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Ashley Klepach FourKites headshotAshley KlepachProduct Marketing Manager, FourKites

Navigating customs can be a daunting task for shippers. With complex and ever-changing regulations, mountains of paperwork and countless potential pitfalls, ensuring a smooth customs clearance process is cumbersome. I spoke with international shipping expert and FourKites’ GM of Network Collaboration, Glenn Koepke, to learn how international shippers can ensure a seamless import and export process.

What are one or two strategies shippers can use to clear customs more effectively?

When customs clearance goes wrong, it’s often due to at least one of three areas: incorrect data, missing paperwork and/or poor timing on the entry filings. Yes, certain countries may have more nuances and take longer to process. However, robust digital solutions are available to generate accurate documentation, monitor filing and see statuses in real-time.

One of the easiest ways to prevent delays and penalties is by creating detailed process flows leveraging Lean Six Sigma-based tools to understand where the most common defects occur and identify processes that can be eliminated. The end-to-end process is often filled with several parties, multiple systems, and many manual touchpoints — this is why so many companies struggle with customs clearance. But if you invest in the right process and tools, you won’t regret it.

How can shippers use custom brokers and freight forwarders most effectively?

By frequently centralizing to as few parties as possible, you can create density, process efficiencies and familiarity with your business and products. Having experts on hand who can support your organization and provide guidance on classifications, new regulations and changing regulations is a great way to increase expertise without having to staff for it internally. When selecting a customs broker and freight forwarder, make sure they have the competence and proven expertise with similar products, and have them facilitate an end-to-end process walk-through of their services and why it will accelerate your global trade organization.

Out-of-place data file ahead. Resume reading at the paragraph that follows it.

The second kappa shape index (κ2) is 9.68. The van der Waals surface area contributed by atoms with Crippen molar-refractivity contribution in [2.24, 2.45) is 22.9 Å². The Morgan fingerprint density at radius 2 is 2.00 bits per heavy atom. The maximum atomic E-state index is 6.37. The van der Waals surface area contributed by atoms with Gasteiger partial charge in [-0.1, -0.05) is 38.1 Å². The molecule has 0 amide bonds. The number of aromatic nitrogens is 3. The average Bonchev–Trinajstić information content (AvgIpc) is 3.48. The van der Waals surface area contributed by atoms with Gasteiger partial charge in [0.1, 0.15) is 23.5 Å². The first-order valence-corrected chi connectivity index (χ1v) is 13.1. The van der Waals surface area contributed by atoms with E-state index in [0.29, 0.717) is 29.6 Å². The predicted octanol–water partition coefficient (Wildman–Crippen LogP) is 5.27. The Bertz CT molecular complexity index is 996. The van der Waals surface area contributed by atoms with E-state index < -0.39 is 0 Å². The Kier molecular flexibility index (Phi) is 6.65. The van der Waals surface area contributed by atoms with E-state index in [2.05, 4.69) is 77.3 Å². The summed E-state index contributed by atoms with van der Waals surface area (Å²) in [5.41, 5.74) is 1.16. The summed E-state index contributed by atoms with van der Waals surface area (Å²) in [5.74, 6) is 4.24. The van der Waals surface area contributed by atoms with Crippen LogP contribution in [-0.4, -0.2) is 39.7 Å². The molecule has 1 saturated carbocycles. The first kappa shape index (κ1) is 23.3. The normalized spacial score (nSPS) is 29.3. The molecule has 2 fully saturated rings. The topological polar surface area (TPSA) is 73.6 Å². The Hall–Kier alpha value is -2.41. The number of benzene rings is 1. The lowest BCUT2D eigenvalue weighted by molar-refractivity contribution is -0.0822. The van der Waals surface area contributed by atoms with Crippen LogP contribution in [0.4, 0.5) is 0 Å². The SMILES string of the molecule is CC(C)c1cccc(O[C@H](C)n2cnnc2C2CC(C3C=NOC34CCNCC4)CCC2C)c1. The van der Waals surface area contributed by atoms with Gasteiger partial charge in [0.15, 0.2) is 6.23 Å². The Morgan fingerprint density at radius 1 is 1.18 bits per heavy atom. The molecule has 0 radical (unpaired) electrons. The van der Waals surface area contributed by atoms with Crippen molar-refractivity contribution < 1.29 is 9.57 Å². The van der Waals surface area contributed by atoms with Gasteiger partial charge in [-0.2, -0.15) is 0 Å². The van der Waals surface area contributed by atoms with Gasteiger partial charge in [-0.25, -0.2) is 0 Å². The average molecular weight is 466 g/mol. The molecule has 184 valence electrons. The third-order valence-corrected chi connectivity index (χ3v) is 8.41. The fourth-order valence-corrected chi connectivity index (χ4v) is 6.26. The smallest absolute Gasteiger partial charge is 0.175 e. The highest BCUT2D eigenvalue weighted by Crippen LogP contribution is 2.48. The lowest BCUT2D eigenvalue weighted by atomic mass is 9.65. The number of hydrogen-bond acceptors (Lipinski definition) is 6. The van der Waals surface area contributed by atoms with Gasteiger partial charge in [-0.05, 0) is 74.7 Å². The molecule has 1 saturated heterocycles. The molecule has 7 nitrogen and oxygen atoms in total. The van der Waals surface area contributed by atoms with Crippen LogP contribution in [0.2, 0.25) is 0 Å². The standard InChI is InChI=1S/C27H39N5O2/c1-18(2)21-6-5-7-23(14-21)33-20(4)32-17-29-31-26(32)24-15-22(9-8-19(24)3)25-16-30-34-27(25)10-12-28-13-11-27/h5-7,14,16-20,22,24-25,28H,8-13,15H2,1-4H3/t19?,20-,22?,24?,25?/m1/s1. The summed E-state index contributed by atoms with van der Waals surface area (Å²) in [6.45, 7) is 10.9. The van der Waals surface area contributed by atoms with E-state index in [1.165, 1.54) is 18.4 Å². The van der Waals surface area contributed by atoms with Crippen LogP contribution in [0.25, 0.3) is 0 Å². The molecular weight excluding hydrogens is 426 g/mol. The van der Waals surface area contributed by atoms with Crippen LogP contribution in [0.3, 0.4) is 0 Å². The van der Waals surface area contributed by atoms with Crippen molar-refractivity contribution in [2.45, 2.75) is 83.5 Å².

How can importers and exporters save time, reduce duties and avoid penalties?

The simple answer is being hyper-focused on process and process improvement. An importer and exporter must be committed to excellence, whether using third parties or operating in-house with their own resources.

If you don’t know where to start, focus on your top three trade lanes from an expense standpoint and analyze what is a controllable vs. uncontrollable cost. This metric should be reviewed weekly with clear, accountable parties to own and act upon controllable expenses. In addition, assess how strong your global trade compliance organization is and if you even have one. Several third parties can offer advisory services or help you establish your global trade and compliance organization.

How can shippers take advantage of the $800 CBP de minimis threshold for e-commerce shipments?

If you have embedded analytics at an order and shipment level, the analysis is fairly routine to look at how you’re importing product into the United States and the value. If you are consolidated heavyweight area shipments, it’s a trade-off of duties vs. transportation costs.

Just because the CBP de minimis is higher than it used to be doesn’t mean taking advantage of it will give you a better total landed cost. Breaking apart heavyweight air shipments into international parcel shipments could cause more handling costs, more risks for damages, and less predictability for all of the orders to show up at the same time. Performing scenario-based analysis is the best way to determine the benefit, which is most often helping business-to-consumer (B2C) companies over business-to-business (B2B) organizations.

How can technology help?

At a minimum, companies that are operating in-house need a transportation management system (TMS), a global trade compliance system (GTM), and a business intelligence system that sits on top of these applications. The best-in-class companies have also added logistics real-time visibility (RTV) systems to provide real-time in-transit and at-rest status updates, regardless of whether it’s an inland dray move, port-to-port ocean move, or a truckload shipment. Knowing where your goods are at all times and what the ETA is is table stakes to keep customers happy.

Companies that spend less than $10M-$20M in transportation globally can often rely on third-party logistics (3PL) providers to offer both a TMS and people to manage their network. The biggest factor in deciding what is right for your organization is determining if transportation is a core competency for your company.

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